John Wayne was grabbed and shaken in gruesome deal at Stagecoach

John Wayne and John Ford collaborated on my classic westerns, but the one that made Duke a star was 1939’s Stagecoach. Set in the 1880s, the story followed a group of strangers riding through dangerous Apache terror, in a film Orson Welles believed it was a textbook. In fact, he watched it more than 40 times as he prepared to make “the greatest movie of all time” Citizen Kane.

Stagecoach also made Wayne wear his trademark hat which he sported in many of his westerns, until he retired it two decades after filming Rio Bravo, simply because it was “falling apart”.

The 1939 film was a true turning point in Duke’s career, as director Ford finally decided to cast him in one of his films as the Ringo Kid. After being offered the role, Wayne felt he had been “hit in the stomach with a baseball bat” and feared the filmmaker would change his mind and cast Lloyd Nolan instead of him.

However, he made good on his word to Ford that he had to push producer Walter Wanger, as he kept rejecting Wayne for being a B-movie actor, and wanted Gary Cooper to star instead. In the end, he relented as the director refused to make the film any other way.

However, this did not stop Ford from treating Duke and his co-stars terribly on the set of what would be his first sound-era western.

Ford was known for bullying his actors, partly because he wanted to get a better performance out of them. On the set of Stagecoach, he attacked Buck’s actor Andy Devine in a furious outburst, saying, “You big vat of lard! I don’t know why the hell I’m using you in this photo!” However, the star replied: “Because Ward Bond can’t drive six horses.”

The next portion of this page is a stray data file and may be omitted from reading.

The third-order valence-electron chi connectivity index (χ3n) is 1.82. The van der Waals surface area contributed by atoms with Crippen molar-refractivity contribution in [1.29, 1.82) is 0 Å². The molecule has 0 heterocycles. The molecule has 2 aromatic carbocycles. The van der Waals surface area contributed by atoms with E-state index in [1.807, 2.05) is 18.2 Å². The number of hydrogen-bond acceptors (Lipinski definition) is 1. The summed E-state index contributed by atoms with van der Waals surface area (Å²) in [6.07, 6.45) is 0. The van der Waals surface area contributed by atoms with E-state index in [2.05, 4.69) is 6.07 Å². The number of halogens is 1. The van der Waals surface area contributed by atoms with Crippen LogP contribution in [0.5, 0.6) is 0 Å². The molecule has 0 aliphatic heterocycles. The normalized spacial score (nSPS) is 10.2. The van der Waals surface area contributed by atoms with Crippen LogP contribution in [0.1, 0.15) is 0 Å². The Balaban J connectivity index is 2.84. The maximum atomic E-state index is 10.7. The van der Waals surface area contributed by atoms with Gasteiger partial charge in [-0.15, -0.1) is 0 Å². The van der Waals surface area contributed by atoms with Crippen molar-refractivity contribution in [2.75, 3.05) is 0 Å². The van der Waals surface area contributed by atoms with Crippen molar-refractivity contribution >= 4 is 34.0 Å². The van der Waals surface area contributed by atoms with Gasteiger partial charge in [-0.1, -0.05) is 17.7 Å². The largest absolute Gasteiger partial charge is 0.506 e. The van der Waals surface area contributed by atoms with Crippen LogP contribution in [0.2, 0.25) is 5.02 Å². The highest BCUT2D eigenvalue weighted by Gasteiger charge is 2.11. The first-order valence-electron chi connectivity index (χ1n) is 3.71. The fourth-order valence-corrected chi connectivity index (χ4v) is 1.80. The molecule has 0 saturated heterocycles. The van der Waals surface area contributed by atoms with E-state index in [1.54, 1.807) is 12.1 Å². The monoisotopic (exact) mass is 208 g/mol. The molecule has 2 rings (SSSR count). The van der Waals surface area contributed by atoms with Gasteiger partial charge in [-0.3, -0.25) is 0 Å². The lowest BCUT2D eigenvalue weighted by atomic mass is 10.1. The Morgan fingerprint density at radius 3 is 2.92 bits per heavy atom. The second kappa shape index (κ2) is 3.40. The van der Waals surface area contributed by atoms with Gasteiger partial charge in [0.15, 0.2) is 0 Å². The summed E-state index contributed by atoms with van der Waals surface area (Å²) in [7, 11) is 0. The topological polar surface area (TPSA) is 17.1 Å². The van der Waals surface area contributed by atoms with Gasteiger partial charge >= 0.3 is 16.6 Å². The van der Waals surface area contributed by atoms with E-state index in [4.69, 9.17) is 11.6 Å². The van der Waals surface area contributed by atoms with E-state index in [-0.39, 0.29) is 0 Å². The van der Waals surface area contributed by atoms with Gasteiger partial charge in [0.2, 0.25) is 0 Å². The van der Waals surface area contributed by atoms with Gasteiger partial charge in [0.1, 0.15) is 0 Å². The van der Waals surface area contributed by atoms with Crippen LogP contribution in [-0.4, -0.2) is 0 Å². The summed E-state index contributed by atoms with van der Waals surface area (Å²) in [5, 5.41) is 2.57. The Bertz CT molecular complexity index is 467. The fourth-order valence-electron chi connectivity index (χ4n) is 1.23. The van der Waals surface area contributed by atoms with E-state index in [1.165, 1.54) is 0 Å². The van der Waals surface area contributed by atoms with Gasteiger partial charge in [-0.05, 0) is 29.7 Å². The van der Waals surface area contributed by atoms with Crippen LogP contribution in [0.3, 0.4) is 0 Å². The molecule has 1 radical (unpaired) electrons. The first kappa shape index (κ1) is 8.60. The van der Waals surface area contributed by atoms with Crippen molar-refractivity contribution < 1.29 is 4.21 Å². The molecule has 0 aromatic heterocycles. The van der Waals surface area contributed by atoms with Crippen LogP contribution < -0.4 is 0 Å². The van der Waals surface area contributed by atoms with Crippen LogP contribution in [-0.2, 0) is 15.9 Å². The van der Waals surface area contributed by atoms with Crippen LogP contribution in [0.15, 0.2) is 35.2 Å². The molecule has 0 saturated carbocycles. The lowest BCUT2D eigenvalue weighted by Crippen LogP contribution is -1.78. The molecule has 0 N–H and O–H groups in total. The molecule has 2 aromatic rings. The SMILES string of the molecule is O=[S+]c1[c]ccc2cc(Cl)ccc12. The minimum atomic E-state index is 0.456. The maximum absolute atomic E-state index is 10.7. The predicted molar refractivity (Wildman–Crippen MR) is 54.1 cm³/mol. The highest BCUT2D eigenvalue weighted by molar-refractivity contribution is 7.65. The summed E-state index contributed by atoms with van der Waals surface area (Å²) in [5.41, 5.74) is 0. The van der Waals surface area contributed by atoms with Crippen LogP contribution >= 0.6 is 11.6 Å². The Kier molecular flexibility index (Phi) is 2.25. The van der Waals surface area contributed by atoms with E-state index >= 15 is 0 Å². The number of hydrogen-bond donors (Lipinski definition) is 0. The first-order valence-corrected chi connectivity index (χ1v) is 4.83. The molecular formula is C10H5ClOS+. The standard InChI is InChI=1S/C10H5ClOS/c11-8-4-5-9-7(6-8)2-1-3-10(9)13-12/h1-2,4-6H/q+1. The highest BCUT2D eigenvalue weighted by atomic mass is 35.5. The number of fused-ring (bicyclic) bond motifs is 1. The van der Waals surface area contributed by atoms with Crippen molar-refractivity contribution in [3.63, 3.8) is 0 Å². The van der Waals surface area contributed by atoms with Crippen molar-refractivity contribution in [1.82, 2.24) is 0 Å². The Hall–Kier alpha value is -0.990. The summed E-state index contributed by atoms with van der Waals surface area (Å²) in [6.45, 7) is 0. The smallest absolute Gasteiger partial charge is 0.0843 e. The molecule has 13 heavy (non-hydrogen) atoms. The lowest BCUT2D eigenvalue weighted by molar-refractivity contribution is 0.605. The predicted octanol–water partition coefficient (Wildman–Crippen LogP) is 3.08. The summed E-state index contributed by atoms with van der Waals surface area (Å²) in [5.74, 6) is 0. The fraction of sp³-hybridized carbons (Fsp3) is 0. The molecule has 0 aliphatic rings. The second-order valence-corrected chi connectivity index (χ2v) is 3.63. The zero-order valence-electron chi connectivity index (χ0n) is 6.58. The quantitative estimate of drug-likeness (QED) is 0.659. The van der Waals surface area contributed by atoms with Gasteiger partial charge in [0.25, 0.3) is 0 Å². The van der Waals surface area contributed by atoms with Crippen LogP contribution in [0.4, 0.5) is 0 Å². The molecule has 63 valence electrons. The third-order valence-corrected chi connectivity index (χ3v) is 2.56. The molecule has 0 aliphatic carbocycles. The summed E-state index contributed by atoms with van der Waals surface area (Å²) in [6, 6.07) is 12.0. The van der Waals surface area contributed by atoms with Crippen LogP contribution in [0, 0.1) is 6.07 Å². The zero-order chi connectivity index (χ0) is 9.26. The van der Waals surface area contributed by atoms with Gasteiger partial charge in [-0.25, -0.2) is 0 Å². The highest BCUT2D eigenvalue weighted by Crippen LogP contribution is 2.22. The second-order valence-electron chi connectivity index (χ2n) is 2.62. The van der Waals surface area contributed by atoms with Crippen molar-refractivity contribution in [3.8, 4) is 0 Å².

The director also tried Doc Boone actor Thomas Mitchell, who responded with a scathing response about a recent flop of his: “Just remember: I saw Mary of Scotland!” The worst thing, however, was Ford’s treatment of Wayne, whom he would call “a big lout and a ‘dumb’ b***ard.”

READ MORE: Raquel Welch called out ‘big bad John Wayne’ which made him a ‘real pushover’

Ford was constantly criticizing Wayne’s delivery of lines, the way he walked, and even how he washed his face in the movie. Dallas star Claire Trevor claims that at one point the director grabbed Duke by the chin and shook him saying, “Why are you moving your mouth so much? Don’t you know you don’t act with your mouth in pictures? You act with your eyes.”

The filmmaker’s terrible treatment of actors to get better performances from them continued for the rest of his career, with some stars even walking off set. However, Wayne continued to put up with it mainly because he knew deep in his heart that Ford had made him a star with Stagecoach.

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